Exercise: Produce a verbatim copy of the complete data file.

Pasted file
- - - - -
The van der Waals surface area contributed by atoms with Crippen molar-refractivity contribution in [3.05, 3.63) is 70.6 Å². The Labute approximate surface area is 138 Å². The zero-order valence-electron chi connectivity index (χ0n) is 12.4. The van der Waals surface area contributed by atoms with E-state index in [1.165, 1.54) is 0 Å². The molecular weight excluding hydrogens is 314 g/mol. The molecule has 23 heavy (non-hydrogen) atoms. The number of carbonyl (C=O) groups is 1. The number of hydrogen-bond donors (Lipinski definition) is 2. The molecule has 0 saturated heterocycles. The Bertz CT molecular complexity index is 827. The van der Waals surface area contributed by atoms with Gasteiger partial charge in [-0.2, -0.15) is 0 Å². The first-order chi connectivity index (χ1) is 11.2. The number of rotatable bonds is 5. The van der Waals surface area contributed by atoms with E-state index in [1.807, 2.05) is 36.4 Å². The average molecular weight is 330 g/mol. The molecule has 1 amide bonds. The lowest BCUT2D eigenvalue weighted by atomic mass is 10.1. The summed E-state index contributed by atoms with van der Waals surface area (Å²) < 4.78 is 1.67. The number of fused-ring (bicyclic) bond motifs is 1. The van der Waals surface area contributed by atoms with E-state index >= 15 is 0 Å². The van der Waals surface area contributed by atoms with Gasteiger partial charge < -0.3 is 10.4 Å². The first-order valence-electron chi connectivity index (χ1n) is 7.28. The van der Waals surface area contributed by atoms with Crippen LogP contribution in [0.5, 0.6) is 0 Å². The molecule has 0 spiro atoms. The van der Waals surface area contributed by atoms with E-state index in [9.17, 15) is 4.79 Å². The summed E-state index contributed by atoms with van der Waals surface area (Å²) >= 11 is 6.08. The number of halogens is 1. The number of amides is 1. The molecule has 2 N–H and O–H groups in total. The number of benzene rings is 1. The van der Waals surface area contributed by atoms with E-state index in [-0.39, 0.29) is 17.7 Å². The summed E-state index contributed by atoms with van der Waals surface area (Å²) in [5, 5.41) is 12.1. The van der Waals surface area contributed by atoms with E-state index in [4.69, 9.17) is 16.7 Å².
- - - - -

The van der Waals surface area contributed by atoms with Crippen molar-refractivity contribution in [3.05, 3.63) is 70.6 Å². The Labute approximate surface area is 138 Å². The zero-order valence-electron chi connectivity index (χ0n) is 12.4. The van der Waals surface area contributed by atoms with E-state index in [1.165, 1.54) is 0 Å². The molecular weight excluding hydrogens is 314 g/mol. The molecule has 23 heavy (non-hydrogen) atoms. The number of carbonyl (C=O) groups is 1. The number of hydrogen-bond donors (Lipinski definition) is 2. The molecule has 0 saturated heterocycles. The Bertz CT molecular complexity index is 827. The van der Waals surface area contributed by atoms with Gasteiger partial charge in [-0.2, -0.15) is 0 Å². The first-order chi connectivity index (χ1) is 11.2. The number of rotatable bonds is 5. The van der Waals surface area contributed by atoms with E-state index in [1.807, 2.05) is 36.4 Å². The average molecular weight is 330 g/mol. The molecule has 1 amide bonds. The lowest BCUT2D eigenvalue weighted by atomic mass is 10.1. The summed E-state index contributed by atoms with van der Waals surface area (Å²) < 4.78 is 1.67. The number of fused-ring (bicyclic) bond motifs is 1. The van der Waals surface area contributed by atoms with E-state index >= 15 is 0 Å². The van der Waals surface area contributed by atoms with Gasteiger partial charge < -0.3 is 10.4 Å². The first-order valence-electron chi connectivity index (χ1n) is 7.28. The van der Waals surface area contributed by atoms with Crippen LogP contribution in [0.5, 0.6) is 0 Å². The molecule has 0 spiro atoms. The van der Waals surface area contributed by atoms with E-state index in [9.17, 15) is 4.79 Å². The summed E-state index contributed by atoms with van der Waals surface area (Å²) >= 11 is 6.08. The number of halogens is 1. The number of amides is 1. The molecule has 2 N–H and O–H groups in total. The number of benzene rings is 1. The van der Waals surface area contributed by atoms with E-state index in [-0.39, 0.29) is 17.7 Å². The summed E-state index contributed by atoms with van der Waals surface area (Å²) in [5, 5.41) is 12.1. The van der Waals surface area contributed by atoms with E-state index in [4.69, 9.17) is 16.7 Å².